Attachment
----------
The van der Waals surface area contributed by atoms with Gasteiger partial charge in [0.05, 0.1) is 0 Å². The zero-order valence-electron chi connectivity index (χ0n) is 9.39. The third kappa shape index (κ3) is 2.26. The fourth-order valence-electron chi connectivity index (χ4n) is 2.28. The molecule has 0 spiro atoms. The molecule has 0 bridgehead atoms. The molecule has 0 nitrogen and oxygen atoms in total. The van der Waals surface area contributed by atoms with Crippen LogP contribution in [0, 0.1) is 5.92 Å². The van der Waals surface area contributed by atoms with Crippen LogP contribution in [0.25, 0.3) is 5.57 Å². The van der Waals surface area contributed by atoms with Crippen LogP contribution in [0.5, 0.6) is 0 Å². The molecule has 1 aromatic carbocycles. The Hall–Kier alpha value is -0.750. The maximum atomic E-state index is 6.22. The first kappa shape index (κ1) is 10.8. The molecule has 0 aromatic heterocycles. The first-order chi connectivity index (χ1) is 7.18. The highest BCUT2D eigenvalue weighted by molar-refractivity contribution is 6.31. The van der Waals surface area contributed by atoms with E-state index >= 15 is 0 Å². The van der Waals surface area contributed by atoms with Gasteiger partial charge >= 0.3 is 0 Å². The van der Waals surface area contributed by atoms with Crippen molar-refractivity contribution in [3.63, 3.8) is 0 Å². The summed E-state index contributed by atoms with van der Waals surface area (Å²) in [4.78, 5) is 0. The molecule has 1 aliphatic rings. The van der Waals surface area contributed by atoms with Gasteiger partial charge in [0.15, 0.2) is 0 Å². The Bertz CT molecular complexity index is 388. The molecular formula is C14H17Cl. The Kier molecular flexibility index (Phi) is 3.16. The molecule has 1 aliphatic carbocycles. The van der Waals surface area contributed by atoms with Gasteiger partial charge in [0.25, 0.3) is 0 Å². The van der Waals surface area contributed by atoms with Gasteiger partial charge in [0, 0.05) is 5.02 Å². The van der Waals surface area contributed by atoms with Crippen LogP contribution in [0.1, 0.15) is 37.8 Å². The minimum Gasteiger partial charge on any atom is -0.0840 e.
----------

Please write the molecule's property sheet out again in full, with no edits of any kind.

The van der Waals surface area contributed by atoms with Gasteiger partial charge in [0.05, 0.1) is 0 Å². The zero-order valence-electron chi connectivity index (χ0n) is 9.39. The third kappa shape index (κ3) is 2.26. The fourth-order valence-electron chi connectivity index (χ4n) is 2.28. The molecule has 0 spiro atoms. The molecule has 0 bridgehead atoms. The molecule has 0 nitrogen and oxygen atoms in total. The van der Waals surface area contributed by atoms with Crippen LogP contribution in [0, 0.1) is 5.92 Å². The van der Waals surface area contributed by atoms with Crippen LogP contribution in [0.25, 0.3) is 5.57 Å². The van der Waals surface area contributed by atoms with Crippen LogP contribution in [0.5, 0.6) is 0 Å². The molecule has 1 aromatic carbocycles. The Hall–Kier alpha value is -0.750. The maximum atomic E-state index is 6.22. The first kappa shape index (κ1) is 10.8. The molecule has 0 aromatic heterocycles. The first-order chi connectivity index (χ1) is 7.18. The highest BCUT2D eigenvalue weighted by molar-refractivity contribution is 6.31. The van der Waals surface area contributed by atoms with E-state index >= 15 is 0 Å². The van der Waals surface area contributed by atoms with Gasteiger partial charge >= 0.3 is 0 Å². The van der Waals surface area contributed by atoms with Crippen molar-refractivity contribution in [3.63, 3.8) is 0 Å². The summed E-state index contributed by atoms with van der Waals surface area (Å²) in [4.78, 5) is 0. The molecule has 1 aliphatic rings. The van der Waals surface area contributed by atoms with Gasteiger partial charge in [0.15, 0.2) is 0 Å². The Bertz CT molecular complexity index is 388. The molecular formula is C14H17Cl. The Kier molecular flexibility index (Phi) is 3.16. The molecule has 1 aliphatic carbocycles. The van der Waals surface area contributed by atoms with Gasteiger partial charge in [0.25, 0.3) is 0 Å². The van der Waals surface area contributed by atoms with Gasteiger partial charge in [0, 0.05) is 5.02 Å². The van der Waals surface area contributed by atoms with Crippen LogP contribution in [0.1, 0.15) is 37.8 Å². The minimum Gasteiger partial charge on any atom is -0.0840 e.